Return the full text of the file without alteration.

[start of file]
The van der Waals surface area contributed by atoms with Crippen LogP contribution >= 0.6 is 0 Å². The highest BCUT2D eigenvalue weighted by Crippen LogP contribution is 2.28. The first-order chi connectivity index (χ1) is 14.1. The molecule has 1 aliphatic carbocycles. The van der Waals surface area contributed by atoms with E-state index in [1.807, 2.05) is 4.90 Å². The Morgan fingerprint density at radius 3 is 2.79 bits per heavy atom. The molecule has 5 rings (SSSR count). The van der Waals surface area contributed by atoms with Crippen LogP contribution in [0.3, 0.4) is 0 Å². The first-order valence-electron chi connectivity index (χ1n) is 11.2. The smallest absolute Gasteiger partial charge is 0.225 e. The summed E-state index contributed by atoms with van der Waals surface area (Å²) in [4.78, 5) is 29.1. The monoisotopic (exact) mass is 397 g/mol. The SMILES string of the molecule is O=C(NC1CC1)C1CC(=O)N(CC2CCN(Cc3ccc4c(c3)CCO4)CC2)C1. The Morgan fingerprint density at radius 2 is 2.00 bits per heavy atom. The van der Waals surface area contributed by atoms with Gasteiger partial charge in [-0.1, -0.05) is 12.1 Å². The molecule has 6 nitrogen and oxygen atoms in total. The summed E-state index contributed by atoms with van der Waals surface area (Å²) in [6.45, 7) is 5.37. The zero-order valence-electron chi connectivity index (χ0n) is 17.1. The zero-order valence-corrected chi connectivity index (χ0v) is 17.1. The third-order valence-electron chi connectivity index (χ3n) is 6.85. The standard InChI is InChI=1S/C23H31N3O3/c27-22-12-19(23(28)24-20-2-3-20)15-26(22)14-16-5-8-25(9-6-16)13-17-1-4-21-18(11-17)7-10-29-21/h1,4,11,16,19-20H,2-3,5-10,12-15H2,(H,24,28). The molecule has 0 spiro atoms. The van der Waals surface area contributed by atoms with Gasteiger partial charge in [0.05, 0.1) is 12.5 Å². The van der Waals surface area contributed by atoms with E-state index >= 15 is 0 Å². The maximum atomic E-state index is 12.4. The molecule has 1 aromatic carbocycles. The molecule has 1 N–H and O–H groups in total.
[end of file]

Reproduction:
The van der Waals surface area contributed by atoms with Crippen LogP contribution >= 0.6 is 0 Å². The highest BCUT2D eigenvalue weighted by Crippen LogP contribution is 2.28. The first-order chi connectivity index (χ1) is 14.1. The molecule has 1 aliphatic carbocycles. The van der Waals surface area contributed by atoms with E-state index in [1.807, 2.05) is 4.90 Å². The Morgan fingerprint density at radius 3 is 2.79 bits per heavy atom. The molecule has 5 rings (SSSR count). The van der Waals surface area contributed by atoms with Crippen LogP contribution in [0.3, 0.4) is 0 Å². The first-order valence-electron chi connectivity index (χ1n) is 11.2. The smallest absolute Gasteiger partial charge is 0.225 e. The summed E-state index contributed by atoms with van der Waals surface area (Å²) in [4.78, 5) is 29.1. The monoisotopic (exact) mass is 397 g/mol. The SMILES string of the molecule is O=C(NC1CC1)C1CC(=O)N(CC2CCN(Cc3ccc4c(c3)CCO4)CC2)C1. The Morgan fingerprint density at radius 2 is 2.00 bits per heavy atom. The van der Waals surface area contributed by atoms with Gasteiger partial charge in [-0.1, -0.05) is 12.1 Å². The molecule has 6 nitrogen and oxygen atoms in total. The summed E-state index contributed by atoms with van der Waals surface area (Å²) in [6.45, 7) is 5.37. The zero-order valence-electron chi connectivity index (χ0n) is 17.1. The zero-order valence-corrected chi connectivity index (χ0v) is 17.1. The third-order valence-electron chi connectivity index (χ3n) is 6.85. The standard InChI is InChI=1S/C23H31N3O3/c27-22-12-19(23(28)24-20-2-3-20)15-26(22)14-16-5-8-25(9-6-16)13-17-1-4-21-18(11-17)7-10-29-21/h1,4,11,16,19-20H,2-3,5-10,12-15H2,(H,24,28). The molecule has 0 spiro atoms. The van der Waals surface area contributed by atoms with Gasteiger partial charge in [0.05, 0.1) is 12.5 Å². The van der Waals surface area contributed by atoms with E-state index >= 15 is 0 Å². The maximum atomic E-state index is 12.4. The molecule has 1 aromatic carbocycles. The molecule has 1 N–H and O–H groups in total.